Wednesday, December 07, 2016

Psalms of Revolution

Revolutionary-inspired poster one of a series
created by Seattle Mennonite Church artists
Lisa Bade, Debbie Shank Miller, Linda Pauw
and John Flickinger for Advent worship.
The first time I heard “One Tin Soldier” at camp as an 8 year old, my young mind was blown and my world turned around: the treasure that the mountain and valley people had fought and destroyed for was peace on earth!! Whoa. This song along with songs like “Blowin’ in the Wind” and “If I Had a Hammer” were staples in the camp peace-anthem catalog.

There’s nothing wrong with those old gems. In keeping with our Advent theme of 'Revolutionary Songs' we’ve sung a few of them in recent weeks in worship. But there’s more to revolutionary song than acoustic guitars around the campfire. When I was in college, rap-metal rockers Rage Against the Machine moved my generation to push back against the machinery of wealth and empire. My well-behaved Mennonite classmates and I banged our heads to lyrics like “some of those that work the forces are the same that burn the crosses” and “f*** you I won’t do what you tell me” in “Killing In the Name Of”. I looked them up again this week and discovered the video for ‘Sleep Now in The Fire.” This guerrilla-shot video lambasting the excess of Wall Street, is directed by Michael Moore and worth watching even if you don’t dig the hard-edged music.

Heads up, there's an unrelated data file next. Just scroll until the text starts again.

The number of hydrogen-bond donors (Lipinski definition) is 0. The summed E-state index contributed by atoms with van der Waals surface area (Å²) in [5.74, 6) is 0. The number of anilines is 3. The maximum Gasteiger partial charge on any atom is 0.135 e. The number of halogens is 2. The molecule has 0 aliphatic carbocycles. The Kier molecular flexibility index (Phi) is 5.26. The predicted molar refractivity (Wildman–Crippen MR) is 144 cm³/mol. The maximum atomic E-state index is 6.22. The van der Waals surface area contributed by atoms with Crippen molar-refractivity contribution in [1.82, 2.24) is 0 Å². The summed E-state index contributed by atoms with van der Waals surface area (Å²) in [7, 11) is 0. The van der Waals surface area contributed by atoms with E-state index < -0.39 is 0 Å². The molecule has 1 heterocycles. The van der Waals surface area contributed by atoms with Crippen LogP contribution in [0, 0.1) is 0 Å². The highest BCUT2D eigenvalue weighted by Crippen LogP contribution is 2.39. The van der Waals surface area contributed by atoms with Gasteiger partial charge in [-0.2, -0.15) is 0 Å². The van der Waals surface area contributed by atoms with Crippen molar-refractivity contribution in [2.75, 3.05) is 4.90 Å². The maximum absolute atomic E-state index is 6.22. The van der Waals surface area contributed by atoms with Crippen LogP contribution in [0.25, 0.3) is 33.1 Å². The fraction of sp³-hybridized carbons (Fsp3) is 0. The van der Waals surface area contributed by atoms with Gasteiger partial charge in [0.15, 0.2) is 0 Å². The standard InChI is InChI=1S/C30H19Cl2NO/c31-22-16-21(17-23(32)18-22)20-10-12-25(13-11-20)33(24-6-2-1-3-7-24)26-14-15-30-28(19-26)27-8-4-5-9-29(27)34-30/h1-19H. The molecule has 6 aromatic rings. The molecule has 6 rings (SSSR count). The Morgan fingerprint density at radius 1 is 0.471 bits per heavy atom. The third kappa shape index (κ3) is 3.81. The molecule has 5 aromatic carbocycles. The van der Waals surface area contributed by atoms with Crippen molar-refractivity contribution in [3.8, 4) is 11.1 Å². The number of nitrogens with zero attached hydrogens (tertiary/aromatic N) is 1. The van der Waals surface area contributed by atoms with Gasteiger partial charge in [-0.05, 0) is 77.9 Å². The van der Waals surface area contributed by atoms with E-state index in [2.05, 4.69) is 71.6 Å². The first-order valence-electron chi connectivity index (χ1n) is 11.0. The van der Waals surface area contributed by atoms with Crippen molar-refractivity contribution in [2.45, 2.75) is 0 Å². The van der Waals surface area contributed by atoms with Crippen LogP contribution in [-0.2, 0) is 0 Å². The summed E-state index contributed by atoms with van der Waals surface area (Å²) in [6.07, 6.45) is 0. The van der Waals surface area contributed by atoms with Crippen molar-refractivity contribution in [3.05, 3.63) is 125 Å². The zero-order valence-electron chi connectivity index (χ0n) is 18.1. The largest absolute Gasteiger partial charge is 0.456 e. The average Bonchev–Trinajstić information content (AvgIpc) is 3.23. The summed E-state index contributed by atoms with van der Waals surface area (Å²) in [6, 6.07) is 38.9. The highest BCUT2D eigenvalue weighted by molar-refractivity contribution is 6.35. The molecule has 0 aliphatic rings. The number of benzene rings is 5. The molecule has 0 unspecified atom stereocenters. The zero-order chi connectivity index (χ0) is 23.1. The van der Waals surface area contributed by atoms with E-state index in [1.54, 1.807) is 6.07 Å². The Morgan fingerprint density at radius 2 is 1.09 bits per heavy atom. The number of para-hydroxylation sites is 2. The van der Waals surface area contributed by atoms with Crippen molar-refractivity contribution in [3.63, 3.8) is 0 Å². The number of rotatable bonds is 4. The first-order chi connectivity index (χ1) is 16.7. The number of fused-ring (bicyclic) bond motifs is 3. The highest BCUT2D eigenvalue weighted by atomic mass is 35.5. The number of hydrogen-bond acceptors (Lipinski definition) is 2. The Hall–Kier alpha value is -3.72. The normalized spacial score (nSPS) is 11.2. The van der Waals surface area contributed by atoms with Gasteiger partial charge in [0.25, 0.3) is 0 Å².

More recently I’ve been appreciating revolutionary hip-hop staples. Public Enemy’s “Fight the Power” is a hip-hop classic that will make you excited to take the revolution to the street. Twenty five years later, A Tribe Called Quest, contemporaries with Public Enemy in the early 90’s have returned with an album including the single “We the people” calling out systems that exclude people of color, LGBTQ folk, Muslims and immigrants. Seattle’s own Macklemore and Ryan Lewis extol the virtues of the thriftshop (maybe not revolutionary, but something we simple Mennos can appreciate) but also stand up for same-gender marriage equality.

Protest songs have come a long way. And yet, the tin soldier, the fight against power, the celebration of love are all reflective of the original revolutionary songs: the Psalms. The Psalmist sings out in anger and frustration for vengeance against its ‘devastator’ in Psalm 137, sings in hope and confidence that the poor will be raised up in Psalm 72, sing the reminder that mortal rulers are ultimately not to be trusted in Psalm 146. The Psalms are full of emotion ranging from the depths of sorrow to ecstatic joy and always giving God’s revolutionary people an opportunity to praise the One who is turning the world around.

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